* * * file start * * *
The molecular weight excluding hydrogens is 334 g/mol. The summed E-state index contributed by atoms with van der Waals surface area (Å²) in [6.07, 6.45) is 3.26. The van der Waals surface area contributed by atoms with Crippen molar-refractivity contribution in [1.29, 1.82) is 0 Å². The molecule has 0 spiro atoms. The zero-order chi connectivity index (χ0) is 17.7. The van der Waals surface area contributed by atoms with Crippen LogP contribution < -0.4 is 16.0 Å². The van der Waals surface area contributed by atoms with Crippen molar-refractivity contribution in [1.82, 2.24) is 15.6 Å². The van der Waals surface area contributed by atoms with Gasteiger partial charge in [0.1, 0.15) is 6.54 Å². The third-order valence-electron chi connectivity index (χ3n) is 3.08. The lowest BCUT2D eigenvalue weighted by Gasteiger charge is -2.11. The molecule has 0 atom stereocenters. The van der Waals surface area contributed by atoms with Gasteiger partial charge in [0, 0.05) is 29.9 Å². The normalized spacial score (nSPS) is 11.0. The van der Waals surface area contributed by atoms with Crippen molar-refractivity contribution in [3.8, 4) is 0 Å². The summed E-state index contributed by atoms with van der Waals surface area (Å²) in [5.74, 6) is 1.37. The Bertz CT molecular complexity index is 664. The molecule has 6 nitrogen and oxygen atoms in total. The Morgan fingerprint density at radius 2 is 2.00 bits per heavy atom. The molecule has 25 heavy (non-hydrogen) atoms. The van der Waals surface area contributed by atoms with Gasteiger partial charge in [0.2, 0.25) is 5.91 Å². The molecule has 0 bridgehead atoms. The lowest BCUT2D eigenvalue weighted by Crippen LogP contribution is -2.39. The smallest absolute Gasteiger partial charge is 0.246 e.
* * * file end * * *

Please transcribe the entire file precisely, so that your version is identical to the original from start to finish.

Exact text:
The molecular weight excluding hydrogens is 334 g/mol. The summed E-state index contributed by atoms with van der Waals surface area (Å²) in [6.07, 6.45) is 3.26. The van der Waals surface area contributed by atoms with Crippen molar-refractivity contribution in [1.29, 1.82) is 0 Å². The molecule has 0 spiro atoms. The zero-order chi connectivity index (χ0) is 17.7. The van der Waals surface area contributed by atoms with Crippen LogP contribution < -0.4 is 16.0 Å². The van der Waals surface area contributed by atoms with Crippen molar-refractivity contribution in [1.82, 2.24) is 15.6 Å². The van der Waals surface area contributed by atoms with Gasteiger partial charge in [0.1, 0.15) is 6.54 Å². The third-order valence-electron chi connectivity index (χ3n) is 3.08. The lowest BCUT2D eigenvalue weighted by Gasteiger charge is -2.11. The molecule has 0 atom stereocenters. The van der Waals surface area contributed by atoms with Gasteiger partial charge in [0, 0.05) is 29.9 Å². The normalized spacial score (nSPS) is 11.0. The van der Waals surface area contributed by atoms with Crippen molar-refractivity contribution in [3.8, 4) is 0 Å². The summed E-state index contributed by atoms with van der Waals surface area (Å²) in [5.74, 6) is 1.37. The Bertz CT molecular complexity index is 664. The molecule has 6 nitrogen and oxygen atoms in total. The Morgan fingerprint density at radius 2 is 2.00 bits per heavy atom. The molecule has 25 heavy (non-hydrogen) atoms. The van der Waals surface area contributed by atoms with Gasteiger partial charge in [0.2, 0.25) is 5.91 Å². The molecule has 0 bridgehead atoms. The lowest BCUT2D eigenvalue weighted by Crippen LogP contribution is -2.39. The smallest absolute Gasteiger partial charge is 0.246 e.